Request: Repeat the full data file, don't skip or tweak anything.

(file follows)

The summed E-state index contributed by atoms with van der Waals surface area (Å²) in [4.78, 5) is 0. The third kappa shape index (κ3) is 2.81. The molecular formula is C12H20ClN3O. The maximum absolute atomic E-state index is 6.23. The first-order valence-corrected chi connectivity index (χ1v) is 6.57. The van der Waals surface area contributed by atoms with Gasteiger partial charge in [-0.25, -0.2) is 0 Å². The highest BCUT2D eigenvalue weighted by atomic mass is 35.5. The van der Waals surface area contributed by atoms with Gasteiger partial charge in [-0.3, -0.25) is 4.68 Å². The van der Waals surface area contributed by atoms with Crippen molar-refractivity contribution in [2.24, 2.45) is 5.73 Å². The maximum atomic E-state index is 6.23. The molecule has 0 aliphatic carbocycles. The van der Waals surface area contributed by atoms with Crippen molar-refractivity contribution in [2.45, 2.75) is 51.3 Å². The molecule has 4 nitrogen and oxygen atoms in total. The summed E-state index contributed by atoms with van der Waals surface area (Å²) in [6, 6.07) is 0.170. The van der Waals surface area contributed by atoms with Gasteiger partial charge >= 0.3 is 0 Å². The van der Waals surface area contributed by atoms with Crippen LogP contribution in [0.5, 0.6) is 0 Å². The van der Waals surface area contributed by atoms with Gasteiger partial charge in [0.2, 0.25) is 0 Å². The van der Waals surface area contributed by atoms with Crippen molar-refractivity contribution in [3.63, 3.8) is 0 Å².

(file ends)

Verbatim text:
The summed E-state index contributed by atoms with van der Waals surface area (Å²) in [4.78, 5) is 0. The third kappa shape index (κ3) is 2.81. The molecular formula is C12H20ClN3O. The maximum absolute atomic E-state index is 6.23. The first-order valence-corrected chi connectivity index (χ1v) is 6.57. The van der Waals surface area contributed by atoms with Gasteiger partial charge in [-0.25, -0.2) is 0 Å². The highest BCUT2D eigenvalue weighted by atomic mass is 35.5. The van der Waals surface area contributed by atoms with Gasteiger partial charge in [-0.3, -0.25) is 4.68 Å². The van der Waals surface area contributed by atoms with Crippen molar-refractivity contribution in [2.24, 2.45) is 5.73 Å². The maximum atomic E-state index is 6.23. The molecule has 0 aliphatic carbocycles. The van der Waals surface area contributed by atoms with Crippen molar-refractivity contribution in [2.45, 2.75) is 51.3 Å². The molecule has 4 nitrogen and oxygen atoms in total. The summed E-state index contributed by atoms with van der Waals surface area (Å²) in [6, 6.07) is 0.170. The van der Waals surface area contributed by atoms with Gasteiger partial charge >= 0.3 is 0 Å². The van der Waals surface area contributed by atoms with Crippen LogP contribution in [0.5, 0.6) is 0 Å². The van der Waals surface area contributed by atoms with Gasteiger partial charge in [0.2, 0.25) is 0 Å². The van der Waals surface area contributed by atoms with Crippen molar-refractivity contribution in [3.63, 3.8) is 0 Å².